Elspeth Profile

Elspeth Kenny, BSc.


For more information on my research and other activities, please visit my website.


PhD Student

University of Sheffield

I grew up in Gloucestershire and lived in France before studying for a degree in Biology at the University of Sheffield. During my second year I studied at McGill University in Montreal, Canada, where I worked on evolution in stickleback involving 4 weeks fieldwork on Vancouver Island. I returned to Sheffield for my final year, where I was awarded the Achievement in Biosciences Prize for 2013. I enjoyed the broad range of topics covered during my degree, but I find bird behaviour especially fascinating.


Previous projects

2013 – Third year dissertation at University of Sheffield: ‘What impact do green roofs have on animal diversity in urban areas?’

2013 – Third year project at University of Sheffield: ‘Embryonic exposure to conspecific alarm substance affects predator inspection behaviours in larval zebrafish (Danio rerio)’

2012 – Second year at McGill University: ‘Quantifying selection in threespine stickleback (Gasterosteus aculeatus) in the Misty Lake system: Stabilisation in three distinct habitats’


Current work

2013-16/17 – PhD at University of Sheffield supervised by Prof. Tim Birkhead: ‘Behaviour and ecology of guillemots (Uria aalge)’

My project looks at how the social structure of guillemot colonies affects breeding success. Guillemots breed in very close proximity and have developed a range of social behaviours to cope with the intense competition for food and space. These long-lived seabirds generally return to the same breeding site every year so can form lasting relationships with their neighbours. It is thought that allopreening, where birds preen their neighbours’ feathers, is important in building both partner and neighbour relationships and maintaining group cohesion. I am looking at the mechanism of allopreening and the role of this behaviour in relation to group living and breeding success. Understanding population fluctuations in seabirds such as guillemots is useful as they can indicate the state of other species in the ecosystem.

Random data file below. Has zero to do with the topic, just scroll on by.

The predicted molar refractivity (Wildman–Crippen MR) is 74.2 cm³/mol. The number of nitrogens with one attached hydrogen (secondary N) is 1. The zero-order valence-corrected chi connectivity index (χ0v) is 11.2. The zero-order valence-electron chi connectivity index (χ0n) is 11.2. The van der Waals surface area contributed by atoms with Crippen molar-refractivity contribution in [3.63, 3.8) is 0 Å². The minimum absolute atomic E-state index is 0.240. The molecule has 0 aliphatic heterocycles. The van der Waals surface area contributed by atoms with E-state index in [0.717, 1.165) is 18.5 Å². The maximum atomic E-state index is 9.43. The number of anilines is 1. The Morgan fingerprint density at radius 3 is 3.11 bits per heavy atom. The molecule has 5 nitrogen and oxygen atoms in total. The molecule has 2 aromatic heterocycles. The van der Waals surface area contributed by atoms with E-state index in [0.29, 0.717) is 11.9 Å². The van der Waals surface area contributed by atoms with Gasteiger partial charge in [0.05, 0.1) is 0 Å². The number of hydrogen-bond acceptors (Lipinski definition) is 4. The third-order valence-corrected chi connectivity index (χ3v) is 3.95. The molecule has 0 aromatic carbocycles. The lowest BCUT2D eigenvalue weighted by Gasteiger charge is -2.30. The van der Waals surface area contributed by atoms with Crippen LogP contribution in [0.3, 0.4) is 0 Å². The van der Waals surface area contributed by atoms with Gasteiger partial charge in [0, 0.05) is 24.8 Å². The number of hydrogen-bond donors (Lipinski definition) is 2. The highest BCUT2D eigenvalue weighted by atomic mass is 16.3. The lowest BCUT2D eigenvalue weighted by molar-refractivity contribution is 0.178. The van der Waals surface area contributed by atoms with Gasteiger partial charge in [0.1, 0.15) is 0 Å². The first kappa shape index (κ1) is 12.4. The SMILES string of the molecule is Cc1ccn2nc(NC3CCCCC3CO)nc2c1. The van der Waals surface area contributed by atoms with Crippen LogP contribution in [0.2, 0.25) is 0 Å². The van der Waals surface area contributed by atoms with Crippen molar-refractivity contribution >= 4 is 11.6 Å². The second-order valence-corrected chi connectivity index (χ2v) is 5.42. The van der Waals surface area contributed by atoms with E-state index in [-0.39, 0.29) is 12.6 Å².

I am an enthusiastic advocate of public engagement with science, and have a particular interest in encouraging girls into STEM subjects. I was a UK runner-up in an international science communication competition, FameLab, where I explained siblicide in blue-footed boobies in 3 minutes using flippers. Through this I enjoyed being a panel member in a quiz show at the British Science Festival in 2013 and participating in the launch of FameLab in Sweden.

I was a founder member of the team designing the world’s first robotic plant, RoboPlant, created to demonstrate photosynthesis and the importance of plants in our lives. RoboPlant was the highlight of the 2013 annual APS Schools Christmastime Lecture ‘Sunshine For Breakfast’ which I helped design and organise alongside Dr Colin Osborne and Dr Fiona Hunter in the department.


I am excited about our lab plans for outreach…watch this space!


Outside of science, I have been known to play Ultimate Frisbee, Quidditch and fence, but after various hilarious injuries I have switched to climbing – we’ll see how it goes. I love cycling in the peaks, running half-marathons, pubs, books, crochet and cake.


Tweets @ElspethKenny

Fieldwork blog www.elspethskomerblog.wordpress.com